StarHub - DBS Research 2018-10-16: What Is The Street Missing Out?


StarHub - What Is The Street Missing Out?

  • The street is factoring underestimating the cost savings over FY19-20; overly concerned about TPG’s entry and profitability of Cybersecurity business.
  • We expect consensus to raise FY19F/20F EPS by 10/20%; attractive valuation at -2SD of its historic EV/EBITDA and PE average.
  • Maintain BUY with an unrevised Target Price of S$2.45.

Street FY19F/20F earnings projections have bottomed out.

  • The street is overly concerned about profitability of new businesses and under estimating the magnitude of cost savings over FY18- 20. The street is also missing out on an annual cost savings of ~S$30m due to shutdown of StarHub’s co-axial cable network after 2020.
  • Besides, the street is not paying attention to potential network sharing which may further boost free cash flow. 
  • StarHub is attractive near -2SD of its historical EV/EBITDA and PE average and offers sustainable yield exceeding ~5.5%.

Where We Differ: We expect the street to raise FY19F/20F EPS by 10%/20% over the next few months.

  • FY19F street earnings are likely to be raised S$20m from
    1. an absence of S$10-15m amortisation cost for 700MHz spectrum
    2. additional S$10- 15m savings from staff and procurement costs.
  • StarHub may ramp up hiring in the Cybersecurity business but the impact should be low given smaller size of the business.
  • FY20F street earnings are likely to benefit from
    1. digitisation of marketing & distribution, and
    2. lower maintenance & repair costs. We have not factored the impact of potential network sharing yet.

~ ~ Where SG investors share

Potential catalyst:

  • News on TPG’s launch, updates on network sharing and the transformation programme. Official confirmation of delay in TPG’s commercial launch from late 2018 to early 2019, more clarity on network sharing and quarterly updates on the transformation programme.


  • Maintain BUY with an unrevised Target Price of S$2.45. 
  • We use DFC (WACC 7%, terminal growth 0.5%) to drive our Target Price and project FY19F dividend yield of 5.6%.

Key Risks to Our View:

  • Bear-case valuation is S$1.75 if TPG causes severe disruption. StarHub could see a 3% drop in FY19F EBITDA under this scenario vs our base case of stable EBITDA.
  • Network sharing among existing telcos could lead to bull-case valuation of S$2.92. StarHub could save ~20% of the projected capex from FY19F onwards under this scenario.

WHAT’S NEW - Deep dive into StarHub’s cost savings

700MHz spectrum unlikely to be available until 2H19.

  • StarHub acquired 30MHz of the 700MHz spectrum in the general spectrum auction held in 2017 for S$282m. However, we do not think the 700MHz spectrum will be available before 2019 as Malaysia and Indonesia use this spectrum for Analogue TV, which will cause interference. 
  • To be conservative, we have modelled StarHub to pay half the auction fee in 2H19 and 2020 although this spectrum may not be available till 2020. As such, we have not factored in any amortisation of the 700MHz spectrum for FY19F.

Staff cost reduction could save ~S$30m annually from FY19F onwards but the street is factoring only S$15m-20m. 

  • Total staff expenses stood at S$282m in 2017. Workforce reductions will primarily affect backroom functions, with approximately 300 full-time employees out of an estimated 2,500. We estimate almost S$30-35m in annual savings from staff reduction. There will be one-off cost of S$25m in FY18.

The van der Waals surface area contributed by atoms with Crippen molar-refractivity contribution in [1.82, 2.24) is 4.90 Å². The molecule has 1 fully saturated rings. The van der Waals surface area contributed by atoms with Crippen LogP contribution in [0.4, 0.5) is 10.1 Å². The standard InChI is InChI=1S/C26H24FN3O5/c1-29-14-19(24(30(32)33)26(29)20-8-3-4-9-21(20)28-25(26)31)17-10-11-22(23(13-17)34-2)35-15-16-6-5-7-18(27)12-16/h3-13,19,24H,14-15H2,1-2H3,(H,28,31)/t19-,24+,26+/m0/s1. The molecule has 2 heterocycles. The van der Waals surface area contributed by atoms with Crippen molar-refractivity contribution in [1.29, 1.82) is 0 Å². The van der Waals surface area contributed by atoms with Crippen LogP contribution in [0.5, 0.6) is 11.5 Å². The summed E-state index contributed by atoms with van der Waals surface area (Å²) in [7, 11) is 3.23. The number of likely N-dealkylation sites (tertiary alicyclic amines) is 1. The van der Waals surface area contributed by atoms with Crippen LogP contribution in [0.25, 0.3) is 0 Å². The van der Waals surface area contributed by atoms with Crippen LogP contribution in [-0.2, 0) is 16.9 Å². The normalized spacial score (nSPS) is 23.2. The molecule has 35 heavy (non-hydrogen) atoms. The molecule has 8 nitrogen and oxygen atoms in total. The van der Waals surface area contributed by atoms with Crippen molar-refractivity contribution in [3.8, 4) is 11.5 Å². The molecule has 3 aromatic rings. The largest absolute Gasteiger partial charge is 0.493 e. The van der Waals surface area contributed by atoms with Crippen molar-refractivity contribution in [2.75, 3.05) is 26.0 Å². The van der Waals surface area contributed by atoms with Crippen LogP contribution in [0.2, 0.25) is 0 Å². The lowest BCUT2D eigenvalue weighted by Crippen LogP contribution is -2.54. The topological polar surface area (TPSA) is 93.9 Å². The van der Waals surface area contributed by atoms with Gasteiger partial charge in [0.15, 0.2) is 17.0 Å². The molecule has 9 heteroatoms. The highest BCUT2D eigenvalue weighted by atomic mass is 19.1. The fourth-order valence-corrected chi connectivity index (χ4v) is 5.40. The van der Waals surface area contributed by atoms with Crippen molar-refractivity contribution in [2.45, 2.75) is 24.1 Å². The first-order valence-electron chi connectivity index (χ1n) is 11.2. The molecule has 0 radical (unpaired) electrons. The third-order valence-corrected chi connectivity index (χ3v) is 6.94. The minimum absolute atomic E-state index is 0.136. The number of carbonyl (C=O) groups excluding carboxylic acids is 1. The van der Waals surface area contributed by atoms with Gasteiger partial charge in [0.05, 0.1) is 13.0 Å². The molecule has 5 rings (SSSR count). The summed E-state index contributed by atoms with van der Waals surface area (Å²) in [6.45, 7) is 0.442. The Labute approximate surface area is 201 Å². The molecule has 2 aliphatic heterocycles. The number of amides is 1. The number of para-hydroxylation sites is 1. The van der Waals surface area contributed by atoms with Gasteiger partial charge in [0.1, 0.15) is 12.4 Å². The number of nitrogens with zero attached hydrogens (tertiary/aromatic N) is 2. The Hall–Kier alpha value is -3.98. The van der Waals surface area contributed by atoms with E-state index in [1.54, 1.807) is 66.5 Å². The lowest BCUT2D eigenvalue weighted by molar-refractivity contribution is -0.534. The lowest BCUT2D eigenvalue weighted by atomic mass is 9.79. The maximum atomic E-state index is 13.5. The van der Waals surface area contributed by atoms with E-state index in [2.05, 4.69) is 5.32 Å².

• New businesses may not have a significant adverse impact on staff cost savings. StarHub is striving to expand its enterprise service portfolio, to compensate for declines in mobile and pay-TV businesses, with the addition of new ICT services such as Managed Security. The telco entered into a joint venture agreement with Certis Cisco in September 2018 to pool the duo's cybersecurity assets and expand their cybersecurity businesses together, leveraging the enterprise and government networks of both parties. While the addition of low-margin ICT services like cybersecurity should weigh on StarHub’s margins, the new cybersecurity business has been profitable so far.
    • Even under a bear-case scenario where StarHub must ramp up the hiring of cybersecurity professionals much before the actual revenue kicks in, the magnitude of such losses would not be material in our view. We take cues from Singtel’s cybersecurity business, which has an annual revenue run rate of ~ S$500m, almost 5x the projected revenues of StarHub’s cybersecurity venture. Singtel’s cybersecurity arm generated a negative EBITDA of S$28m in FY18. StarHub’s cybersecurity is quite regional in nature with just one monitoring centre versus multiple global monitoring centres for Singtel, implying low-cost structure. Assuming a similar margin profile, the losses of StarHub’s cybersecurity venture are likely to be limited to S$5-10m in the initial years of operation even in the worst case scenario.
    • We already project StarHub’s mobile revenue to contract 5% annually over 2018-22 due to TPG’s entry. TPG, the fourth Mobile Network Operator (MNO) set to enter Singapore in 2H18 is speculated to delay the commercial launch to 1H19 due to integration issues. We project that the Singapore mobile industry would contract ~4% annually over 2018-22 under our base-case scenario with growing adoption of SIM-only plans and potential price wars between TPG and MVNOs.
    • TPG faces an uphill battle, amid the myriad of Mobile Virtual Network Operators (MVNO) the incumbents have partnered with. Each incumbent has partnered with at least one MVNO (StarHub with MyRepublic), with the market leader Singtel joining hands with two, taking the total number of mobile service providers in the country to seven from just three players at the end of 2015. By partnering with MVNOs, the incumbents are
      1. making it difficult for TPG to succeed by stirring up competition in the SIM-only segments, which TPG is likely to target first, and
      2. generating wholesale mobile revenues, offsetting any potential revenue impact in the low-end segments that is likely to be caused by TPG.